SPH Contributes to Groundbreaking Global Study
Treating developing world children with pneumonia at home| From BU Today | By Lisa Chedekel
Pakistan “lady health workers” treat a child with respiratory problems. Photo courtesy of Save the Children
Pneumonia—dubbed “the forgotten killer of children” by UNICEF—is the leading cause of death worldwide for children under five years old.
A breakthrough study by researchers from Boston University, Save the Children, and the World Health Organization (WHO), published online in November in the British medical journal The Lancet, has found that allowing community health workers to treat severe pneumonia in young children in a home setting is more effective and just as safe as the current recommendation of referral to a health facility.
In the study, based in the Haripur district of Pakistan, the research team found that home-based treatment of severe pneumonia by a corps of “lady health workers” armed with training and five days’ worth of oral amoxicillin reduces treatment delays and failures compared to the standard practice of administering one dose of antibiotics and referring a child to a hospital or clinic for intravenous drugs.
Because of a scarcity of health care facilities, developing countries such as Pakistan have turned increasingly to community health workers, known as CHWs, to fill the gap.
“This really is the capstone in a 10-year portfolio of research in which we were trying to provide a scientific rationale for community case management of pneumonia,” says study coauthor Donald Thea, a professor of international health at the School of Public Health and a researcher with Boston University’s Center for Global Health & Development (CGHD).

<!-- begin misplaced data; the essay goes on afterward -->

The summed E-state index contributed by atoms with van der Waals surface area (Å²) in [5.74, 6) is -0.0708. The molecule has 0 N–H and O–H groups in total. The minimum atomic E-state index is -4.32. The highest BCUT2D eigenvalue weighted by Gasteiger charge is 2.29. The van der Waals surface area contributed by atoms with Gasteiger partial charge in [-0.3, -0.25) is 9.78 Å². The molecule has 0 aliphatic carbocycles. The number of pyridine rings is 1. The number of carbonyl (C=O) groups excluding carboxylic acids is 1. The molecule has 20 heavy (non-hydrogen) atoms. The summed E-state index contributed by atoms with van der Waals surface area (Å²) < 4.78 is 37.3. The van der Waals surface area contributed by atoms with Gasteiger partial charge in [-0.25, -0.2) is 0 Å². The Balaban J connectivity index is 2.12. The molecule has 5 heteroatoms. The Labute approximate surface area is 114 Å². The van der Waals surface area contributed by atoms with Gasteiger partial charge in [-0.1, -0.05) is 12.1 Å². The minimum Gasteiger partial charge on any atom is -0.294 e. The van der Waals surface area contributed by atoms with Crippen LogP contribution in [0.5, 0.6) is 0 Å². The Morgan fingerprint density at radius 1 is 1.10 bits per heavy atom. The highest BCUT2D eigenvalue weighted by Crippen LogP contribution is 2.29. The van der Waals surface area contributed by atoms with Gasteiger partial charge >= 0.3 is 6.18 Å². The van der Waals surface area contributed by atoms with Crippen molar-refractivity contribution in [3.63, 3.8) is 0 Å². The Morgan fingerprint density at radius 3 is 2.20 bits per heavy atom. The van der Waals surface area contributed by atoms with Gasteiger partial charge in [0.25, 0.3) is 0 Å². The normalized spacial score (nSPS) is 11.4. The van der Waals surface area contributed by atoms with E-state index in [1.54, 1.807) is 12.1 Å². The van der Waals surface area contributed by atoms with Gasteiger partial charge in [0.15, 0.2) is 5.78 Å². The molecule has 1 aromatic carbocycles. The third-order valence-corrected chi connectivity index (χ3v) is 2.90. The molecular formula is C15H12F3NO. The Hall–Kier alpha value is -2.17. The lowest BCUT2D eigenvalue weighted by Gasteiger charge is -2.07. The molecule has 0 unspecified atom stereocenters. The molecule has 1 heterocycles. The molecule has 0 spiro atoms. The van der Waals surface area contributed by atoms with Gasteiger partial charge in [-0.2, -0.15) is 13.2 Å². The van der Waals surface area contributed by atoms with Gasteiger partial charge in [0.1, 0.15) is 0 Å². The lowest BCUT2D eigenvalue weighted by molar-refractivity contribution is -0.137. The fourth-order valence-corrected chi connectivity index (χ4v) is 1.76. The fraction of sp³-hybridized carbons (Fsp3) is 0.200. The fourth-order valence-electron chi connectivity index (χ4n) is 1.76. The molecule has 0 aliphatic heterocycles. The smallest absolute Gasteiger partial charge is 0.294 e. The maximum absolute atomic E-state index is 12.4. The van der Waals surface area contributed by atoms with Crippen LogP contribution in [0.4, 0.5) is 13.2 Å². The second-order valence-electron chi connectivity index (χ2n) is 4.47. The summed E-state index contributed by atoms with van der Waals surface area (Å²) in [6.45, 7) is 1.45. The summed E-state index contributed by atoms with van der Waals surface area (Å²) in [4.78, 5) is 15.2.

Thea says the study findings are “proof of principle that trained community health workers can identify and manage this very complex disease.”
The research team initially had set out to show that home-based treatment was equivalent to the current standard of care, but what they found was that it produced better outcomes.
“Our study aimed to show that children can recover just as well from severe pneumonia when treated at home as when referred to a health facility,” says study principal investigator Salim Sadruddin, of Save the Children. “In fact, we found that frontline health workers treating children at home can be even more effective.”
Thea says he hopes the study will help to sway the WHO to revise its recommended hospital-referral guidance for severe pneumonia to allow for community management of the disease in areas where there are “trained and well-organized community health workers,” as there are in Pakistan.
A prior study by Thea and colleagues, also in Pakistan, showed that administering oral amoxicillin to children with severe pneumonia worked as well as the injected drugs given in hospitals. But that study was hospital-based, and it had physicians, rather than the community health workers, overseeing care.
“Changing the standard of care will be hugely beneficial, especially for the many children who are referred to hospitals but never reach them,” Thea says.
Elizabeth Mason, director of WHO’s Department of Maternal, Newborn, Child, and Adolescent Health, calls the results of the Pakistan trial “very promising.”